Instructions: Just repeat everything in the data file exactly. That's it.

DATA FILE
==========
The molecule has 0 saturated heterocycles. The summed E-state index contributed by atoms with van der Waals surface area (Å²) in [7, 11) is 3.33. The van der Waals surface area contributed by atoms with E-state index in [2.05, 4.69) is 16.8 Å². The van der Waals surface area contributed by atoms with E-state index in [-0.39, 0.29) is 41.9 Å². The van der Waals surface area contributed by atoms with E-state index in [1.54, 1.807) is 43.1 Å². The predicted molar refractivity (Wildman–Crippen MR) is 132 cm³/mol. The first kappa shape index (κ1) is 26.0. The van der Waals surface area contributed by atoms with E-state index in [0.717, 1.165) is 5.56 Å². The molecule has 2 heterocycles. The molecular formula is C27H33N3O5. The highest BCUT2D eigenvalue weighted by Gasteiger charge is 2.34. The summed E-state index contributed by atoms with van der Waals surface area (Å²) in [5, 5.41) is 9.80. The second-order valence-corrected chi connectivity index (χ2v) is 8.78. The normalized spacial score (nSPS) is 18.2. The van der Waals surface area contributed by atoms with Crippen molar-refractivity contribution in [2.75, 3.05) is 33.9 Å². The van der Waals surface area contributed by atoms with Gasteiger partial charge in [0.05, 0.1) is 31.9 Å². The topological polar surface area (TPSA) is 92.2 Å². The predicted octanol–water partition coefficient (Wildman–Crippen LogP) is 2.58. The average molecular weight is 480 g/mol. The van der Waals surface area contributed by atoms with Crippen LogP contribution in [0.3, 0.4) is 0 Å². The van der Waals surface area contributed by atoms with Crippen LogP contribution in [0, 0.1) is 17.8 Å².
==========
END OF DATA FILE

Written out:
The molecule has 0 saturated heterocycles. The summed E-state index contributed by atoms with van der Waals surface area (Å²) in [7, 11) is 3.33. The van der Waals surface area contributed by atoms with E-state index in [2.05, 4.69) is 16.8 Å². The van der Waals surface area contributed by atoms with E-state index in [-0.39, 0.29) is 41.9 Å². The van der Waals surface area contributed by atoms with E-state index in [1.54, 1.807) is 43.1 Å². The predicted molar refractivity (Wildman–Crippen MR) is 132 cm³/mol. The first kappa shape index (κ1) is 26.0. The van der Waals surface area contributed by atoms with E-state index in [0.717, 1.165) is 5.56 Å². The molecule has 2 heterocycles. The molecular formula is C27H33N3O5. The highest BCUT2D eigenvalue weighted by Gasteiger charge is 2.34. The summed E-state index contributed by atoms with van der Waals surface area (Å²) in [5, 5.41) is 9.80. The second-order valence-corrected chi connectivity index (χ2v) is 8.78. The normalized spacial score (nSPS) is 18.2. The van der Waals surface area contributed by atoms with Crippen molar-refractivity contribution in [2.75, 3.05) is 33.9 Å². The van der Waals surface area contributed by atoms with Gasteiger partial charge in [0.05, 0.1) is 31.9 Å². The topological polar surface area (TPSA) is 92.2 Å². The predicted octanol–water partition coefficient (Wildman–Crippen LogP) is 2.58. The average molecular weight is 480 g/mol. The van der Waals surface area contributed by atoms with Crippen LogP contribution in [0.3, 0.4) is 0 Å². The van der Waals surface area contributed by atoms with Crippen LogP contribution in [0, 0.1) is 17.8 Å².